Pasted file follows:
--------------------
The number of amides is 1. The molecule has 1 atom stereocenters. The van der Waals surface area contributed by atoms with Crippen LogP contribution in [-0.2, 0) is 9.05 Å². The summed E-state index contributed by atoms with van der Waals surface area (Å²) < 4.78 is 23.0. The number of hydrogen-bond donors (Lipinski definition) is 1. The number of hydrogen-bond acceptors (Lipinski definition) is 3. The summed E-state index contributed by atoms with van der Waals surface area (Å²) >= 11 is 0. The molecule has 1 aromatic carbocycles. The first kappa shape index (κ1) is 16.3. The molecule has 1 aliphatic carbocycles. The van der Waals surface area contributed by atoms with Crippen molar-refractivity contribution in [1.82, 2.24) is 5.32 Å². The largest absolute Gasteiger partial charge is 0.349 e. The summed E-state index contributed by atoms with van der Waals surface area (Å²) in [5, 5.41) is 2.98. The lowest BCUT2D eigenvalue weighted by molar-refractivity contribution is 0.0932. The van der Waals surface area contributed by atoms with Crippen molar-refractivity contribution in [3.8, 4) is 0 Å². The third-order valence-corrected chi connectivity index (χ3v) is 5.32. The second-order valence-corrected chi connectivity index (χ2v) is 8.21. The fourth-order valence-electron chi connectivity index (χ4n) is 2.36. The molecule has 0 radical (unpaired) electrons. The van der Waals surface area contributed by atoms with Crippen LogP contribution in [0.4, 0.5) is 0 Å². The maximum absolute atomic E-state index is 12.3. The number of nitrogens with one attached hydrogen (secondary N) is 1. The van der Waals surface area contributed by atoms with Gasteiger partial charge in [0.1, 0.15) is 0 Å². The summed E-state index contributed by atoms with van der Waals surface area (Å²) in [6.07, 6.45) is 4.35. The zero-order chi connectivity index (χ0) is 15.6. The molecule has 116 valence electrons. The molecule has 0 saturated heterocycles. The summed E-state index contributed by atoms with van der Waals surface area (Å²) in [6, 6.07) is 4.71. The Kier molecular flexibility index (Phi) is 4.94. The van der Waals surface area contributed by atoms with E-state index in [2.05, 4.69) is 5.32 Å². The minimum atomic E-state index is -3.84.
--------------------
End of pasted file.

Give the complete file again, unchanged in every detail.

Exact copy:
The number of amides is 1. The molecule has 1 atom stereocenters. The van der Waals surface area contributed by atoms with Crippen LogP contribution in [-0.2, 0) is 9.05 Å². The summed E-state index contributed by atoms with van der Waals surface area (Å²) < 4.78 is 23.0. The number of hydrogen-bond donors (Lipinski definition) is 1. The number of hydrogen-bond acceptors (Lipinski definition) is 3. The summed E-state index contributed by atoms with van der Waals surface area (Å²) >= 11 is 0. The molecule has 1 aromatic carbocycles. The first kappa shape index (κ1) is 16.3. The molecule has 1 aliphatic carbocycles. The van der Waals surface area contributed by atoms with Crippen molar-refractivity contribution in [1.82, 2.24) is 5.32 Å². The largest absolute Gasteiger partial charge is 0.349 e. The summed E-state index contributed by atoms with van der Waals surface area (Å²) in [5, 5.41) is 2.98. The lowest BCUT2D eigenvalue weighted by molar-refractivity contribution is 0.0932. The van der Waals surface area contributed by atoms with Crippen molar-refractivity contribution in [3.8, 4) is 0 Å². The third-order valence-corrected chi connectivity index (χ3v) is 5.32. The second-order valence-corrected chi connectivity index (χ2v) is 8.21. The fourth-order valence-electron chi connectivity index (χ4n) is 2.36. The molecule has 0 radical (unpaired) electrons. The van der Waals surface area contributed by atoms with Crippen LogP contribution in [0.4, 0.5) is 0 Å². The maximum absolute atomic E-state index is 12.3. The number of nitrogens with one attached hydrogen (secondary N) is 1. The van der Waals surface area contributed by atoms with Gasteiger partial charge in [0.1, 0.15) is 0 Å². The summed E-state index contributed by atoms with van der Waals surface area (Å²) in [6.07, 6.45) is 4.35. The zero-order chi connectivity index (χ0) is 15.6. The molecule has 116 valence electrons. The molecule has 0 saturated heterocycles. The summed E-state index contributed by atoms with van der Waals surface area (Å²) in [6, 6.07) is 4.71. The Kier molecular flexibility index (Phi) is 4.94. The van der Waals surface area contributed by atoms with E-state index in [2.05, 4.69) is 5.32 Å². The minimum atomic E-state index is -3.84.